The Parables of Jesus: Lesson 13: Two Parables on What Someone’s Prayer Reveals

The Parable of the Unjust Judge: Luke 18:1-8

Background in Luke

Luke 17: 11-18: 8 is a significant unit focused on the “end times” with four major parts:

  • Jesus heals the ten lepers: 17: 11-19,
  • Jesus answers a question by some Pharisees about the coming of God’s Kingdom: 17:20-21,
  • Jesus instructs His disciple on the end times: 17:22-37,
  • Jesus encourages His disciple to pray and not become discouraged: 18:1-8.

Other than Jesus instructing His disciples about the end times, these accounts are unique to Luke (including the second parable we will study today).

So, why would Jesus tell His disciples a story about not becoming discouraged?  What’s the context that makes the “why” of this parable meaningful?  Let’s go back to Luke 17:22: “Then Jesus told the disciples: ‘The days are coming when you will long to see one of the days of the Son of Man, but you won’t see it.’”  Jesus confronts the problem of doubt about whether He will ever return and the behavior such doubt produces (2 Peter 3:4-10).

We’ve been praying “Thy kingdom come” for years and He still hasn’t returned.  So this doubt can also take root in us, and we can think, “Where is his ‘coming’ that he promised?” (2 Peter 3:4).  The story Jesus tells encouragement for us also not to give up hope about Him returning and to keep on praying what He gives us to pray: “Thy kingdom come.”


The Parable

From the Old Testament, we learn the expectations about how judges are to dispense justice.

  • You must not mistreat any widow or fatherless child. If you do harm them, they will no doubt cry to me, and I will certainly hear their cry. [Exodus 22:22-23]
  • Do not deny justice to a resident alien or fatherless child, and do not take a widow’s garment as security. Remember that you were a slave in Egypt, and the Lord, your God, redeemed you from there.  Therefore, I am commanding you to do this. [Deuteronomy 24:17-18]

When King Jehoshaphat appointed judges in Judah, he instructed them:

“Consider what you are doing, for you aren’t dispensing justice only by human standards but for the Lord, who is with you in the matter of judgment.  Now let the fear of the Lord be on you.  Judge with care, for with the Lord our God there is no injustice, partiality, or bribe-taking.” [2 Chronicles 19:6-7]

  • God will not ignore the supplication of the orphan, or the widow when she pours out her complaint. Do not the tears of the widow run down her cheek as she cries out against the one who causes them to fall? [Sirach 35:17-19]
  • Why should orphans and widows receive special mention in the applications of justice?


Because of their vulnerable position in society, widows were the focus of specific mandates for compassionate justice (Deuteronomy 24:17, Isaiah 1:17).

Jesus now uses the courtroom as a backdrop to instruct on how we are to pray.

Read Luke 18:1-2

  • At the start, why is the judge unfit to dispense justice?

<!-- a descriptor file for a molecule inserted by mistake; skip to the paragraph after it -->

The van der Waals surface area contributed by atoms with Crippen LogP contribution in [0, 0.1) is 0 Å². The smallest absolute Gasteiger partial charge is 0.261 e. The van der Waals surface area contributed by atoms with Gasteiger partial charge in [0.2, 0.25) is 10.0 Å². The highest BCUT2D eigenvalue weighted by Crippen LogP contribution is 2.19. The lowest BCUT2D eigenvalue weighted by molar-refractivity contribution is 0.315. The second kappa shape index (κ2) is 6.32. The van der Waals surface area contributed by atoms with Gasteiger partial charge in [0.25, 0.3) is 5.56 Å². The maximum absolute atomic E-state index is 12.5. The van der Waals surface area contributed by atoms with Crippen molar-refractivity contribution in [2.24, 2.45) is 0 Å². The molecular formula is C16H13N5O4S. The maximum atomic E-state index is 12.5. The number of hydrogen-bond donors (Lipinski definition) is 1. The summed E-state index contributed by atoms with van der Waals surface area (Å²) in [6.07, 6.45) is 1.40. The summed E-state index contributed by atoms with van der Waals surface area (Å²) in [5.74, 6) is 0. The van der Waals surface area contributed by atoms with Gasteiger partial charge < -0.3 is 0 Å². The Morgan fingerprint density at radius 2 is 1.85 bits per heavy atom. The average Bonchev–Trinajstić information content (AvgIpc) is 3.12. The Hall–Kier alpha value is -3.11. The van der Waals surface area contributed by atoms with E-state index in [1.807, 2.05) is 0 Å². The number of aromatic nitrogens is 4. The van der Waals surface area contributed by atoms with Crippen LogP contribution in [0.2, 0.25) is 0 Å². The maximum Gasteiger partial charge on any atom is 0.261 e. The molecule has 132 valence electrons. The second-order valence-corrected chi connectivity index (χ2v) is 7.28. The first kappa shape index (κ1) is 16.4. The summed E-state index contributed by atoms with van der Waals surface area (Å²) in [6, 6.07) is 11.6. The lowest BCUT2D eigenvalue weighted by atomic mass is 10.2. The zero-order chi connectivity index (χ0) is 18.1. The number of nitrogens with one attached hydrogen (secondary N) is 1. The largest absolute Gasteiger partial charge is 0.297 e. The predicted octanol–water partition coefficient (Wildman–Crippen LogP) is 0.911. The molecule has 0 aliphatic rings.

Read Luke 18:3

  • Though not to us, what would seem unusual to a first-century listener of this parable?


  • What did the woman keep doing? Why?


“Give me justice”: Since she asks for nothing but justice implies the law is on her side (See Sirach 35:17-21, Wisdom 2:1, 10, 21).

“my adversary”: Though not stated, the most common understanding of “adversary” in this setting would be someone who stood in the way of receiving what her husband has left for her.  Often as not, such adversaries were members of the husband’s family!  The “adversary” may imply those responsible for taking care of the widow, which may include marrying her and providing for all her needs. (See Deuteronomy 25:2-10)

Read Luke 18:4-5

  • What didn’t cause the judge to render justice for the widow?


  • What did?


“beat me down”: Greek, hupopiazo, literally to “strike under [the eye].”

“so that [ ] she will not”: Greek, eis telos, “in the end.”  The ESV leaves this out.  Jesus is pulling a double entendre.  The judge doesn’t want the widow to keep pestering him—but Jesus is pointing His disciples toward His return, “in the end.”  So, we could easily translate this “So, in the end, she will not keep giving me a black eye.”  This end-times focus segues way well with what Jesus says next.

Read Luke 18:6-8

  • What comparison (by contrast!) does Jesus make between God and the corrupt judge?



Read Luke 18:8

“speedily”: Greek, en tachei, “in speed.”  Grammatically, this can mean either Jesus will return soon, or when He returns, it will be sudden and unexpected.  The second meaning makes more sense since Jesus is teaching us to pray with persistence.

  • Discuss: “When the Son of Man comes, will he find faith on earth?”


  • What does the loss of faith cause someone to stop doing?


  • Does prayer make someone faithful or do the faithful pray?


Now finished speaking about faith, where Jesus showed the faithful pray to a righteous God, Jesus now tells a parable about the source of one’s righteousness.

The Parable of the Pharisee and Tax Collector: Luke 18:9-14

The Setting

Read Luke 18:9

  • To whom does Jesus tell this parable?